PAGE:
Sometimes, marriage doesn’t work out. It’s a sad fact that is difficult for most adults. But when children are involved, the process of a family separating becomes even more painful and stressful. No matter what age the kids are or how much their parents try to shield them, the children will sense the tension, and it’s scary for them.

Many may experience feelings of guilt that they did something wrong. Others may start to act out or become depressed. Experts agree that being open with your child about what’s happening is the best thing to do. Mental illness diagnoses are on the rise.

According to the CDC, one in five people live with some form of the disease. Trauma and stress can certainly affect mental health, so children must continue to feel safe and loved during a divorce. You may not be able to stop the legal process of divorce, but there are things you can do to help your child understand what’s happening and get them through it. Read on for tips to help your child through divorce.

1. Stay Involved

No matter what you’re going through, remember that your child is going through it, too. Both parents must stay in the St as involved as before the divorce. Keep attending their activities like games, recitals, and performances.

Be there to help with homework, eat meals together, and talk about everyday things. Consider having a special day or activity for just the two of you. Reinforcing that your love has not changed for them and that you’re there just as before is essential to making them feel secure.

2. Work at Co-Parenting

When divorce happens, it’s easy to forget that the child still has two parents. This is why successful co-parenting is crucial for your child to understand it’s not their fault. Kids need to know that both parents will continue to be there and support them. You don’t need to be a couple, but you do need to raise your child together. Think of it as a traditional Margherita pizza. According to Couples Cooks, this Italian delight requires three toppings of tomato sauce, cheese, and basil; if one ingredient is missing, it’s just not the same.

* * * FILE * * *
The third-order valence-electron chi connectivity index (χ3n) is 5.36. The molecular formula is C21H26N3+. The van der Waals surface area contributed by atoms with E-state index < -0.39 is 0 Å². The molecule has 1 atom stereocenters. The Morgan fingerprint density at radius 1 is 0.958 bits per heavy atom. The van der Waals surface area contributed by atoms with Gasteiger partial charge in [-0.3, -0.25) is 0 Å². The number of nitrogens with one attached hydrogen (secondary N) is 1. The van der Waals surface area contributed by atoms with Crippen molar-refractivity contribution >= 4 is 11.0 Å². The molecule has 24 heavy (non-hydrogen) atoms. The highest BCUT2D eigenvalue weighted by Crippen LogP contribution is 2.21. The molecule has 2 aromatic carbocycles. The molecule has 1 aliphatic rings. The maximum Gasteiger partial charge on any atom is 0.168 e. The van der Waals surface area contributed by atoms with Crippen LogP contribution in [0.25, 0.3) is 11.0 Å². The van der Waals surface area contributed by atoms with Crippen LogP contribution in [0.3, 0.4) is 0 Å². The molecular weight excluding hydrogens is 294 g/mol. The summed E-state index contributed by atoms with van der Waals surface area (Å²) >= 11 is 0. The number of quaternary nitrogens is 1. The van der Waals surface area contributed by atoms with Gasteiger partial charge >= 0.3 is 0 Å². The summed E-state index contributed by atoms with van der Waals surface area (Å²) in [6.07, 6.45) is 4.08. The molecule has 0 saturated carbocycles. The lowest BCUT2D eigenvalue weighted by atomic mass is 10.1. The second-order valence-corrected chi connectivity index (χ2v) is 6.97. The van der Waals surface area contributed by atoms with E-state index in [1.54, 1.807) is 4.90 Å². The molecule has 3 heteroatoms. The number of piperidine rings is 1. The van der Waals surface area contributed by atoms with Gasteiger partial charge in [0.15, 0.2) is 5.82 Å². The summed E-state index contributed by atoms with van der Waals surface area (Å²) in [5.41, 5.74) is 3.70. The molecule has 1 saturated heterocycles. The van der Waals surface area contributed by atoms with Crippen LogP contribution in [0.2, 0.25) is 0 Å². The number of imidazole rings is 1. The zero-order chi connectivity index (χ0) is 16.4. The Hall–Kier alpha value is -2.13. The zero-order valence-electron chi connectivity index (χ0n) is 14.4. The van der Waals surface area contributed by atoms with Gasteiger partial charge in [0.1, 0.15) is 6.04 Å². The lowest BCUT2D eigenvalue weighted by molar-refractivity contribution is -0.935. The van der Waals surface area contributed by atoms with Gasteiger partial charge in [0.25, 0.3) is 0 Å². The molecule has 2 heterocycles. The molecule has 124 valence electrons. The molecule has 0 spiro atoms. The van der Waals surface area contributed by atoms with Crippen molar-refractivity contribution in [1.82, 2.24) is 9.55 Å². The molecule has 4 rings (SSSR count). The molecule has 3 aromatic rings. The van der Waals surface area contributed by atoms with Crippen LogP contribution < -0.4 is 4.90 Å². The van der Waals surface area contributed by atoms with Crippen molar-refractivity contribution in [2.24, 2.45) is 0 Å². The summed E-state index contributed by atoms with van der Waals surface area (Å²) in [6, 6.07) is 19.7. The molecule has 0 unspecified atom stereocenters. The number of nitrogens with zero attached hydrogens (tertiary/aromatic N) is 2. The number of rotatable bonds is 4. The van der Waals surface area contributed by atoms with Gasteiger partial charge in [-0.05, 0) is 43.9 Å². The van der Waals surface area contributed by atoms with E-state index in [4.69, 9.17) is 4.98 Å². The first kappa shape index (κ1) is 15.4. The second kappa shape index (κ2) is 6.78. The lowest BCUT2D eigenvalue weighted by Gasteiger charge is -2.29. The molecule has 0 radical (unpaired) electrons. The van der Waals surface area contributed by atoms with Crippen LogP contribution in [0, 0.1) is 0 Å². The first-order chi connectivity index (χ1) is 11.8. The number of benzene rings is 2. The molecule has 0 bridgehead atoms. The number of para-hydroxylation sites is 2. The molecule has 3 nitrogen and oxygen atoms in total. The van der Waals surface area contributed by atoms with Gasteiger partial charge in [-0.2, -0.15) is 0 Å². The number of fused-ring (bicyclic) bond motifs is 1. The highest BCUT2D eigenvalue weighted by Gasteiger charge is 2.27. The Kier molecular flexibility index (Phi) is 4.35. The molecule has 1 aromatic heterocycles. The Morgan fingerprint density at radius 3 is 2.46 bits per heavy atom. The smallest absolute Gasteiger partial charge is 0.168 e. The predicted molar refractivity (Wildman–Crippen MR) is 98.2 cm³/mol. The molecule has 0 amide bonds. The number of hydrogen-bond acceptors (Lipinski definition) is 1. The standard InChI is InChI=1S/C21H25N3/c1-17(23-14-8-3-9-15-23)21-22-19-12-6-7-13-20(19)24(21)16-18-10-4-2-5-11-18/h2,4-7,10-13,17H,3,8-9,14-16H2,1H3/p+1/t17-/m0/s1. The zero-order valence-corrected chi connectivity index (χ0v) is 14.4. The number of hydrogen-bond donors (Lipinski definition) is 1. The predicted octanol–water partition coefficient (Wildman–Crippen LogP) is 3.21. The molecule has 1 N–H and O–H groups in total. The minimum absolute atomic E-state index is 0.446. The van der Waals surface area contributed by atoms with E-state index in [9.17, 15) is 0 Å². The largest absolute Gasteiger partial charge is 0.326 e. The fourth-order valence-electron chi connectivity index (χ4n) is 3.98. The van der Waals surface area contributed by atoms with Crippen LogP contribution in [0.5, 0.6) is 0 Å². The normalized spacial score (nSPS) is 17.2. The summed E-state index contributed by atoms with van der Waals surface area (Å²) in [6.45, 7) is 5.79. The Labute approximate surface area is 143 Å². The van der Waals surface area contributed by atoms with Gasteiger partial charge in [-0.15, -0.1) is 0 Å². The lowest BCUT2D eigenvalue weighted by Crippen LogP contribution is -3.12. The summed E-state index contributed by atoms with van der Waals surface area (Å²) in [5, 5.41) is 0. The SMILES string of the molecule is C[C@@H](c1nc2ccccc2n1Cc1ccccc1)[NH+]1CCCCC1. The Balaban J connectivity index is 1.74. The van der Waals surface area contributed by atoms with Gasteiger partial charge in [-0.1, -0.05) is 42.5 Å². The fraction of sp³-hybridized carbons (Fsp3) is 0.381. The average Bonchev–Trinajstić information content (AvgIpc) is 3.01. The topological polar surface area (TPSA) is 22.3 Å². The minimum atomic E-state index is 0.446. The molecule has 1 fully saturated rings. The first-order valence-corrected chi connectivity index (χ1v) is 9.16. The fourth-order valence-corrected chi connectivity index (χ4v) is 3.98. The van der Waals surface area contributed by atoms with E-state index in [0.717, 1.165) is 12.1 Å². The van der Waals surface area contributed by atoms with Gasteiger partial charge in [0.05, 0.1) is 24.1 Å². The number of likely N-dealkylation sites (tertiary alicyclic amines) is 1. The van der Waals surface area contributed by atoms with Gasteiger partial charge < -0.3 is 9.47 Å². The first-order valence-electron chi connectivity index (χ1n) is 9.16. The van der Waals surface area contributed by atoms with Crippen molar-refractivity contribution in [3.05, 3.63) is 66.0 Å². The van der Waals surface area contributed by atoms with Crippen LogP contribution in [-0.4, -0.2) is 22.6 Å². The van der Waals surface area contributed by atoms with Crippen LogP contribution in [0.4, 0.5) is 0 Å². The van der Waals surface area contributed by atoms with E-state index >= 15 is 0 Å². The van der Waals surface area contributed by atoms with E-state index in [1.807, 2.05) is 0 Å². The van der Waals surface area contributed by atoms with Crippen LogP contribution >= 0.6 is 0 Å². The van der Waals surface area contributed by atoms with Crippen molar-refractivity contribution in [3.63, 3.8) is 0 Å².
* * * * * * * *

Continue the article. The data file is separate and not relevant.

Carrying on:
Consider starting by taking a parenting class together. Be flexible and communicate with each other. Respect each other’s boundaries and parenting styles. Allow the kids to share news and talk about the other parent. Let them have items at both homes that remind them of the other parent. Try to attend activities together and show your child you support their endeavors.

3. Don’t Talk Bad About The Other Parent

If you feel the need to vent, call a friend. Talking badly about each other to your child will make them think they must choose and can cause stress. It also makes adults seem petty, and you may lose your child’s respect.

4. Keep a Routine

Your child’s routine must stay as consistent as possible. Make sure their school, activities, and friendships are not upset by the divorce. Keep parenting times set in stone. If an emergency occurs where the schedule needs to change, explain to your child why.

5. Consider Counseling

It’s OK to ask for help. Regardless of age, kids can benefit from talking to a professional. While tweens and teens can verbally express their feelings more easily than young children, professionals can use special techniques to help the younger crowd.

Art therapy and books are often used in counseling. According to Genius of Play, pretend play can help kids as young as three to understand real-world issues. So, it’s never the wrong age to reach out and get some help. A divorce¬†is a life-changing event for children. But if the adults in their lives handle it openly, honestly, and respectfully, they can make it through feeling safe and loved.